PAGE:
AC Milan v. Arsenal: Reaction
The good times came to an end for Milan, as they lost 2-0 at the San Siro to Arsenal. The teams came into this match headed in opposite direction, however, Arsenal proved that they were the side with more quality and experience. The Rossoneri had a few chances, but they were largely very sloppy and disappointing for the full 90 minutes. What went wrong and what does this mean for Milan going forward?
The first problem for Milan was poor play. Putting tactics and lineups aside, they just were not very good on Thursday. They had a tough time controlling simple passes, their dribbling was not up to par and they didn't do any of the little things correctly. Giacomo Bonaventura and Hakan Calhanoglu had been forming a nice partnership on the left side, but yesterday they seemed like they were getting in each other's way more than anything. Ricardo Rodriguez was very sloppy with the ball and had a hard time controlling passes and Suso could not get past Arsenal's tactic of sending two men his way. It would be pointless to keep naming individuals as the whole team in general was very poor. It was a very odd display for a team that had been in great form and didn't play for a full week, therefore, was well rested. The inexperience in the squad may have had something to do with it as the only players with European experience to play were Leonardo Bonucci and Lucas Biglia.
On top of the sloppy play, the tactics did not suit Milan in this match. In the recent run, we have seen a lot of overlapping runs on both the left and right sides of the pitch, as well as runs into the box from midfield from both Franck Kessie and Bonaventura. Against Arsenal, it seemed like those runs were allowing Milan to get caught out on the counterattack because the speed of Ozil, Welbeck and Mkhitarayan were just too much for the Rossoneri to control. Even if the team is not as wasteful in the second leg, Gennaro Gattuso will have to make adjustments to his lineup and tactics as well.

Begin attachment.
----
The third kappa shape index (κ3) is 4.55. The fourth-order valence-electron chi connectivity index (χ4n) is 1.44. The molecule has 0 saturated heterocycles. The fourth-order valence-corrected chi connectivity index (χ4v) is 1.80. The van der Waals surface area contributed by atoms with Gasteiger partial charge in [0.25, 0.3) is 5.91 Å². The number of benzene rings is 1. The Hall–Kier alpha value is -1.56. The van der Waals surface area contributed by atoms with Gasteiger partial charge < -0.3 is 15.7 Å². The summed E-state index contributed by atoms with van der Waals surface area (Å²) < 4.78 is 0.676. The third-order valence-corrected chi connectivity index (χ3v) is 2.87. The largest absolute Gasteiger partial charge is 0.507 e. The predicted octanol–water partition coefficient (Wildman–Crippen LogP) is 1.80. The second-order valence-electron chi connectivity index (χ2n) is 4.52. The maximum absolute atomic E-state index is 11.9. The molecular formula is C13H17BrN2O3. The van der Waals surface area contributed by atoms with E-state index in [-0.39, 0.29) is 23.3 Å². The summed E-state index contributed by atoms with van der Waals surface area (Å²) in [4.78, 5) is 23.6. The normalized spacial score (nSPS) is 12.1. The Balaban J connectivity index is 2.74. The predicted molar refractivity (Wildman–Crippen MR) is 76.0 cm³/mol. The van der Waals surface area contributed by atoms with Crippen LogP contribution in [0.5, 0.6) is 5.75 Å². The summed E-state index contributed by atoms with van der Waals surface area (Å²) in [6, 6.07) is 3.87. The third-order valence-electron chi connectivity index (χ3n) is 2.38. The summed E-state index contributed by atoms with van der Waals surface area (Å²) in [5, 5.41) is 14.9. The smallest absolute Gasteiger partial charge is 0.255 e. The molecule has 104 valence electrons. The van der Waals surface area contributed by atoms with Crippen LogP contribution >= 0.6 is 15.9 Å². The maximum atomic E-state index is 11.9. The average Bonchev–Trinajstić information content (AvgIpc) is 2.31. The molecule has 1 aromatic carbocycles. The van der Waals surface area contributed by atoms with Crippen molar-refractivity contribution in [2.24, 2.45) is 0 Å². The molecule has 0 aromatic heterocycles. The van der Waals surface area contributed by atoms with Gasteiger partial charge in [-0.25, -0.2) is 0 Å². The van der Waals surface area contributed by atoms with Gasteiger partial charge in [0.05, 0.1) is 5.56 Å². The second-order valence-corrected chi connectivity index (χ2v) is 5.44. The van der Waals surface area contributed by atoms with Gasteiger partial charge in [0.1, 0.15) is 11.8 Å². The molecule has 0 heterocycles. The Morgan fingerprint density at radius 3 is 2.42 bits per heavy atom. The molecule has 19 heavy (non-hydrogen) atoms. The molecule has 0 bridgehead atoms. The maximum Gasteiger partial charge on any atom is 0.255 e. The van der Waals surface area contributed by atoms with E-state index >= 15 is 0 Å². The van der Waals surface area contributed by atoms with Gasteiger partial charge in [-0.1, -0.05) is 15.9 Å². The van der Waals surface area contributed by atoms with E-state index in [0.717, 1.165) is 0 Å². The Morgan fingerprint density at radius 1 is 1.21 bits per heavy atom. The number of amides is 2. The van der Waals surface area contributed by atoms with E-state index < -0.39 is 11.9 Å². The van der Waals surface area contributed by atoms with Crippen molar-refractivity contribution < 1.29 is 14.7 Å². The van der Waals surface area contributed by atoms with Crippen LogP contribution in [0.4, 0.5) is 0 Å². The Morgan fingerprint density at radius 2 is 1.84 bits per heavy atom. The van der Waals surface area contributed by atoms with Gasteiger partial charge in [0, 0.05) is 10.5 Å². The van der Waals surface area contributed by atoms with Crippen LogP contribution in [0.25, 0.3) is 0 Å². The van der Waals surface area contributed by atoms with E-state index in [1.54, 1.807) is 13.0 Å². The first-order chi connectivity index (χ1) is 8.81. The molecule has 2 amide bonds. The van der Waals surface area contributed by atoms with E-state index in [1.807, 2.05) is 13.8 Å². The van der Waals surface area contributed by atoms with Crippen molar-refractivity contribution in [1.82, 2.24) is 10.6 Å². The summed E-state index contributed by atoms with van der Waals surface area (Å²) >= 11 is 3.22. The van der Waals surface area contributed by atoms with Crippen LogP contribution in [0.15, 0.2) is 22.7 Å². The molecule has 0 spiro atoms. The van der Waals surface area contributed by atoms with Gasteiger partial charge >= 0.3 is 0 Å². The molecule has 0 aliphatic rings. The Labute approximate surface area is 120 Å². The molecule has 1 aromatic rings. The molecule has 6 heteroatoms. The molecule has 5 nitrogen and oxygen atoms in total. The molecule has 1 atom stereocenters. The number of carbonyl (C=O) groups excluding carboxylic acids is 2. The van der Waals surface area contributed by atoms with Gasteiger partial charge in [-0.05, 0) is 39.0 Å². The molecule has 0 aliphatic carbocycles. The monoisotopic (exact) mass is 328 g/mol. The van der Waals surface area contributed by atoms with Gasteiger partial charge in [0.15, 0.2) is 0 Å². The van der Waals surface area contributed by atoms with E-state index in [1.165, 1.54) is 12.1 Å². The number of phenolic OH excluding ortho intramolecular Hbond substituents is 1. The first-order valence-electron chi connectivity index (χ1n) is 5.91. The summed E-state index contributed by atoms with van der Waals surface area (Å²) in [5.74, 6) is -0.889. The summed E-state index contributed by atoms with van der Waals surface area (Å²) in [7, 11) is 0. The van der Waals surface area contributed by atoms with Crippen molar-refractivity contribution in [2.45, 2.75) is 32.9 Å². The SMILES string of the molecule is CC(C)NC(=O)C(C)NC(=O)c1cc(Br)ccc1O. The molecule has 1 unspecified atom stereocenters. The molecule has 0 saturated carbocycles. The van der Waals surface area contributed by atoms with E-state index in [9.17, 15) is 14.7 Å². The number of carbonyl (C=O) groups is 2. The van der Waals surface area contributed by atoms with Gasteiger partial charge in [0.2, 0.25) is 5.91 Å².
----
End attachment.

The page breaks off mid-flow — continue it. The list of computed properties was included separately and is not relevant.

So what should Milan do in the second leg? Well as Gattuso stated after the game, they aren't going to London for a picnic. Although it maybe embarrassing to get routed, the scoreline really doesn't matter at the end of the day if you lose, so Milan should go out and attack as much as possible in order to get back into the tie. An early goal could put a ton of pressure on Arsenal and that will certainly be Gattuso's objective headed into the match.
Milan should put as much speed into the lineup as possible, as they will need it to beat Arsenal on both ends of the pitch. Andre Silva should get the start from the beginning, because this is the type of game that suits him. While he hasn't scored in Serie A, playing against an English side will give him the space he needs to create and convert chances. He also has the dribbling ability Milan were lacking in the first leg. In addition to Andre Silva, Manuel Locatelli should take the spot of Bonaventura in midfield to add more speed and cover, which means that only Bonaventura or Calhanoglu should play on the left wing. You will need one of them in the match for their quality and ability to breakdown the defense.
In defense Gattuso might want to consider playing Ignazio Abate over Ricardo Rodriguez. Abate and Calabria as full-backs would give Milan the necessary quickness they need. In addition to this, Abate is one of the few members of the team with European experience. Finally, as crazy as it may sound, Gattuso must consider playing Fabio Borini on the right wing over Suso. While Borini doesn't have the skill that Suso has, he has plenty of speed and has scored goals in recent matches on the counterattack. Borini would also provide defensive cover when the likes of Calabria or Kessie run deep into the attacking third. Although the changes may seem radical, Milan will need a radical and much different performance if they want any chance of surviving in the competition.
My Milan formation for the second leg:
(4-3-3): Donnarumma; Abate, Bonucci, Romagnoli, Calabria; Kessie, Biglia, Locatelli; Borini, Andre Silva, Bonaventura.